Come and visit one of the oldest cities in the Mediterranean!…
A little history
The city of Ibiza is the oldest in the Balearic Islands and one of the oldest in Spain and the western Mediterranean. It was founded in the year 654 BC by the Phoenicians, a seafaring and trading people from the eastern Mediterranean.
Its name is derived from the Phoenician word Ybosym, meaning island of the god Bes, the protector from snakes, since there are no harmful animals on this island.
Ybosym became an important redistribution centre on the trade routes between Carthage and its Iberian colonies.
During the Punic Wars it opposed Rome, resisting the siege imposed by Cornelius Scipio the African, but it did not miss the opportunity to make a pact with the Roman Senate when it intuited that Carthage was heading for defeat. Although it changed its name, becoming Ebusus, it remained faithful to its Punic past, Romanization being a slow and gradual process. The Necropolis of Puig d’es Molins is one of the best preserved in the Punic world.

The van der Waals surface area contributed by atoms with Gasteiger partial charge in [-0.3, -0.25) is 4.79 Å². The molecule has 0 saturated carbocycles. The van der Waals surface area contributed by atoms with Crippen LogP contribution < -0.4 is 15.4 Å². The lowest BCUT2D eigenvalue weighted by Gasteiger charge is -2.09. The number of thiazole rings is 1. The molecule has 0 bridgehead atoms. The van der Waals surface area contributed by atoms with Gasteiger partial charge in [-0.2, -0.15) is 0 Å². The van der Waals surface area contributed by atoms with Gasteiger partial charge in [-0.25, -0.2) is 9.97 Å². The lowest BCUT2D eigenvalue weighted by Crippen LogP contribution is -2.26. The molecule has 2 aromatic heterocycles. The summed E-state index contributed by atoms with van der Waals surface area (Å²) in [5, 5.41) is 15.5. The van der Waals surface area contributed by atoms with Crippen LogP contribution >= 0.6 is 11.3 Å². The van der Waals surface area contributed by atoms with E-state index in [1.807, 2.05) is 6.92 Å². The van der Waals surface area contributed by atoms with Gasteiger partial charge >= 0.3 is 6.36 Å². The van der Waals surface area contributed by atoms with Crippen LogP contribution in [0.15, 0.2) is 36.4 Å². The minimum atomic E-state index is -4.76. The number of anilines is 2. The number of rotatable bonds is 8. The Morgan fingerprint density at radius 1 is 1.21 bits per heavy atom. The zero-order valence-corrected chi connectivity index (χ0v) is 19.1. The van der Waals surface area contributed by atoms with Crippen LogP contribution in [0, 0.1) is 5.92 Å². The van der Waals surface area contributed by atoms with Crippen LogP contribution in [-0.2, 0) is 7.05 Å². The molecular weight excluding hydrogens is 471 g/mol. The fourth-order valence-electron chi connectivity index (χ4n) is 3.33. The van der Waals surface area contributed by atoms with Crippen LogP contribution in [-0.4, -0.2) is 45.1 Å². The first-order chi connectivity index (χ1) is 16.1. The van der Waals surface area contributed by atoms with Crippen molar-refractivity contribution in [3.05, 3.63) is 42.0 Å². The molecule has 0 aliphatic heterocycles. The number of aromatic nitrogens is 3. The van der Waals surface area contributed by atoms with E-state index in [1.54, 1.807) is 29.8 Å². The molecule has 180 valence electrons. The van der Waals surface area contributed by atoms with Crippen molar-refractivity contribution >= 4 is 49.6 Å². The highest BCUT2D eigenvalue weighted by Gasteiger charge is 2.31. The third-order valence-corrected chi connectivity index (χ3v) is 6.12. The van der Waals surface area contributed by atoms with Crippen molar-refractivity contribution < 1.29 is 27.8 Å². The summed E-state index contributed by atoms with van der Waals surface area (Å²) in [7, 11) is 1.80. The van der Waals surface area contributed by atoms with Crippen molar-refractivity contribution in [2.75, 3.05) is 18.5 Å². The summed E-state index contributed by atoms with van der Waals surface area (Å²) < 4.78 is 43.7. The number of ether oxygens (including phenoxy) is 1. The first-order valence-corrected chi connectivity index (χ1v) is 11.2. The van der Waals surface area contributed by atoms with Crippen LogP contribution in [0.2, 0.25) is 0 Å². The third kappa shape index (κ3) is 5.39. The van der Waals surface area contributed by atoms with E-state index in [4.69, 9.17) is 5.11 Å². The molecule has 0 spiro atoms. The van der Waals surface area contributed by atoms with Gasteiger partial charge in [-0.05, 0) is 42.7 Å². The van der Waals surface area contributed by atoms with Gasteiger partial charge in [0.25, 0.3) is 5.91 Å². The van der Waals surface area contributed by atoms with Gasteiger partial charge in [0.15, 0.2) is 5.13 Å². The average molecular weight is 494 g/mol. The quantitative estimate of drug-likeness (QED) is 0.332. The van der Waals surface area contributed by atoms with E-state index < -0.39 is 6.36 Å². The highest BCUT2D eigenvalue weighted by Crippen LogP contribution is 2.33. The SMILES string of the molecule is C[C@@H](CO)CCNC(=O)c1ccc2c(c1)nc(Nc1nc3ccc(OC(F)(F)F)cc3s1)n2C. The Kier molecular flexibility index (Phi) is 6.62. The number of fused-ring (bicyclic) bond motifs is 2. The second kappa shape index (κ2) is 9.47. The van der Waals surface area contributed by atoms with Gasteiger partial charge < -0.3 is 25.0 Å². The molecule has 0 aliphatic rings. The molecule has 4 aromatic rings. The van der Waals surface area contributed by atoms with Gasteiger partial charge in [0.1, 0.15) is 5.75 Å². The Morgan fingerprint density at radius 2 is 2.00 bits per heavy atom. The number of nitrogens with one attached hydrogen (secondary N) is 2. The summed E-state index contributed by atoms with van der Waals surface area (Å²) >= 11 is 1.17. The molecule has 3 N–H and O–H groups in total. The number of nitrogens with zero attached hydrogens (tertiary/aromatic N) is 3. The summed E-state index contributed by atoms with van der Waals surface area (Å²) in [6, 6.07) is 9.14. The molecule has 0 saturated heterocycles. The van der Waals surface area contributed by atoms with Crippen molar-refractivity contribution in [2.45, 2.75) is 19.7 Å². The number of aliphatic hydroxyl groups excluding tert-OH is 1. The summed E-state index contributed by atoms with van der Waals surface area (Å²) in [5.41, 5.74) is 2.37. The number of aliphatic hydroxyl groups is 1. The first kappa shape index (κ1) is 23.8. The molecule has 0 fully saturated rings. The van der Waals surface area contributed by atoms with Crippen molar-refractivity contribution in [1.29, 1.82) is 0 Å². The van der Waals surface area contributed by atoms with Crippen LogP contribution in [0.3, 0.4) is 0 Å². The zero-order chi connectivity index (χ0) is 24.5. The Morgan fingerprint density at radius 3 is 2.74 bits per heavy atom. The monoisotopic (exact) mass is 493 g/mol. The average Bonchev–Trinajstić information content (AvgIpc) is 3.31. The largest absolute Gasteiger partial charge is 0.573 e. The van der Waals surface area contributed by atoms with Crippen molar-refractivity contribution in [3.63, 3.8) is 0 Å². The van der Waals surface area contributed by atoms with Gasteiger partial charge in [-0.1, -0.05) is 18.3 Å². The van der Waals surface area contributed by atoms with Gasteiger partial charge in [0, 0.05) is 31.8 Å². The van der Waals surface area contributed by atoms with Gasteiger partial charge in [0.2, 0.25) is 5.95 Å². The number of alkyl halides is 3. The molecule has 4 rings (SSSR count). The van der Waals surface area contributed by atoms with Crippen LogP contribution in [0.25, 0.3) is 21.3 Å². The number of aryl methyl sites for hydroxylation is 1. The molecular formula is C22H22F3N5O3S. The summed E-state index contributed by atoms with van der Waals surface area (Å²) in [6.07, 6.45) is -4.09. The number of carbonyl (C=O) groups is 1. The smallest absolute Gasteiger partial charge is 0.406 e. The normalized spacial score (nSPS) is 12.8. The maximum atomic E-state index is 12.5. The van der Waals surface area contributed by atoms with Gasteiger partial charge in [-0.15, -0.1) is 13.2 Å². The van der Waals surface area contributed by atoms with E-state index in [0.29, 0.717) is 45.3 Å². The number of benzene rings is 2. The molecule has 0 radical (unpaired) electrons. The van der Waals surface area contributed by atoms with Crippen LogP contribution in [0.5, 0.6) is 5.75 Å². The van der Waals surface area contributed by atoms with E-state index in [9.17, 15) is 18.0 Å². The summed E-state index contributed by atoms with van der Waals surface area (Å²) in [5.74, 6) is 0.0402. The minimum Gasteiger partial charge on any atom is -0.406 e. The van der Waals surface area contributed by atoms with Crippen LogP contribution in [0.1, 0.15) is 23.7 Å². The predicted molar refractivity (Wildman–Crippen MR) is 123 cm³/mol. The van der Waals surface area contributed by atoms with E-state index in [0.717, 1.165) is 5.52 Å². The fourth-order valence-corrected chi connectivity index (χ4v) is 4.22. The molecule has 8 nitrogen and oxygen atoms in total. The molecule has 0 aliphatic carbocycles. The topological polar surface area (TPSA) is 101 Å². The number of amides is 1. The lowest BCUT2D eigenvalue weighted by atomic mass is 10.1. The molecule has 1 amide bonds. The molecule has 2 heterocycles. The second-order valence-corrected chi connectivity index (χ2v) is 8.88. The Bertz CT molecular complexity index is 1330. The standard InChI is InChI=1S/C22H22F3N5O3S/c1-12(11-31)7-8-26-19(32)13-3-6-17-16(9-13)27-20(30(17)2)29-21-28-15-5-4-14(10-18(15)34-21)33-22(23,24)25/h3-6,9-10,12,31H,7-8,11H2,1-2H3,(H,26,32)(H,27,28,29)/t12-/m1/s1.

After the fall of the Roman Empire, there were times of insecurity due to the Vandal and Byzantine invasions. These lasted until 902, when the Balearic islands were annexed to the caliphate of Cordoba, where they were known as the Eastern Isles of Al-Andalus. The Muslim Berbers brought prosperity back to the islands, which were the birthplace of some famous characters, such as the poet Al-Sabini, and left clear traces on the geographical and human landscape.
The Crown of Aragon, in its expansion at the expense of Muslim territories, occupied what it would call Eivissa on 8 August 1235, dividing it up between the Catalan feudal lords who took part in the conquest, and repopulating it with colonies mainly from Catalonia. A government
body for the islands called la Universitat, made up of those who knew how to read and write, was placed in charge of public assets like the Salinas salt pans.
Numerous buildings date back to this period: the first churches, including the Cathedral, which is dedicated to Saint Mary Major, and another four that also served as fortresses. The water mills along the Santa Eularia River, the inland defence towers, etc.